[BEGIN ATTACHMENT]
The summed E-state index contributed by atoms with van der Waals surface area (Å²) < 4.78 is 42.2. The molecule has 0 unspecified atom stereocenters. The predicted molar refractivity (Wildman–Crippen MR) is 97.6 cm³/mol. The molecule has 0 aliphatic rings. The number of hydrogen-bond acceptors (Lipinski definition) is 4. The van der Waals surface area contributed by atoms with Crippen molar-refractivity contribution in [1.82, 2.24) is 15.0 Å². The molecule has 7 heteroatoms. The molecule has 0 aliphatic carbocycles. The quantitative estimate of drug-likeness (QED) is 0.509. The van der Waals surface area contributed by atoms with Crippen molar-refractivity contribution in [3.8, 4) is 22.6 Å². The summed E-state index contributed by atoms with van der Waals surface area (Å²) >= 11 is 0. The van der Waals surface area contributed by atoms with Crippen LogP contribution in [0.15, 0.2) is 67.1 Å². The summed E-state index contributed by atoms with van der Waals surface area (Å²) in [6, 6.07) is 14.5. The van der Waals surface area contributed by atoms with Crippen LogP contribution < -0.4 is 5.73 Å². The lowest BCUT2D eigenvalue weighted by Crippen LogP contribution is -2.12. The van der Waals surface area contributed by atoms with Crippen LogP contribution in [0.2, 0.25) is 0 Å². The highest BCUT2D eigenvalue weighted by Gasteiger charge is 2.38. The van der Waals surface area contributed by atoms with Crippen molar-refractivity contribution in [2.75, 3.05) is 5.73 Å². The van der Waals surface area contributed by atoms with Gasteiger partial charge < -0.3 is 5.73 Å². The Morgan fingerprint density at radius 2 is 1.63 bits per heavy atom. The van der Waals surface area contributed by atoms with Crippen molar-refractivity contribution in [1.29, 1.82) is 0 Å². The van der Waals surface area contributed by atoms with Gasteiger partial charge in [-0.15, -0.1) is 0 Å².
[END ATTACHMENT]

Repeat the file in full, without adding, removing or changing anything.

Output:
The summed E-state index contributed by atoms with van der Waals surface area (Å²) < 4.78 is 42.2. The molecule has 0 unspecified atom stereocenters. The predicted molar refractivity (Wildman–Crippen MR) is 97.6 cm³/mol. The molecule has 0 aliphatic rings. The number of hydrogen-bond acceptors (Lipinski definition) is 4. The van der Waals surface area contributed by atoms with Crippen molar-refractivity contribution in [1.82, 2.24) is 15.0 Å². The molecule has 7 heteroatoms. The molecule has 0 aliphatic carbocycles. The quantitative estimate of drug-likeness (QED) is 0.509. The van der Waals surface area contributed by atoms with Crippen molar-refractivity contribution in [3.8, 4) is 22.6 Å². The summed E-state index contributed by atoms with van der Waals surface area (Å²) >= 11 is 0. The van der Waals surface area contributed by atoms with Crippen LogP contribution in [0.15, 0.2) is 67.1 Å². The summed E-state index contributed by atoms with van der Waals surface area (Å²) in [6, 6.07) is 14.5. The van der Waals surface area contributed by atoms with Crippen LogP contribution < -0.4 is 5.73 Å². The lowest BCUT2D eigenvalue weighted by Crippen LogP contribution is -2.12. The van der Waals surface area contributed by atoms with Crippen LogP contribution in [0.2, 0.25) is 0 Å². The highest BCUT2D eigenvalue weighted by Gasteiger charge is 2.38. The van der Waals surface area contributed by atoms with Crippen molar-refractivity contribution in [2.75, 3.05) is 5.73 Å². The van der Waals surface area contributed by atoms with Gasteiger partial charge < -0.3 is 5.73 Å². The Morgan fingerprint density at radius 2 is 1.63 bits per heavy atom. The van der Waals surface area contributed by atoms with Crippen molar-refractivity contribution in [1.29, 1.82) is 0 Å². The van der Waals surface area contributed by atoms with Gasteiger partial charge in [-0.15, -0.1) is 0 Å².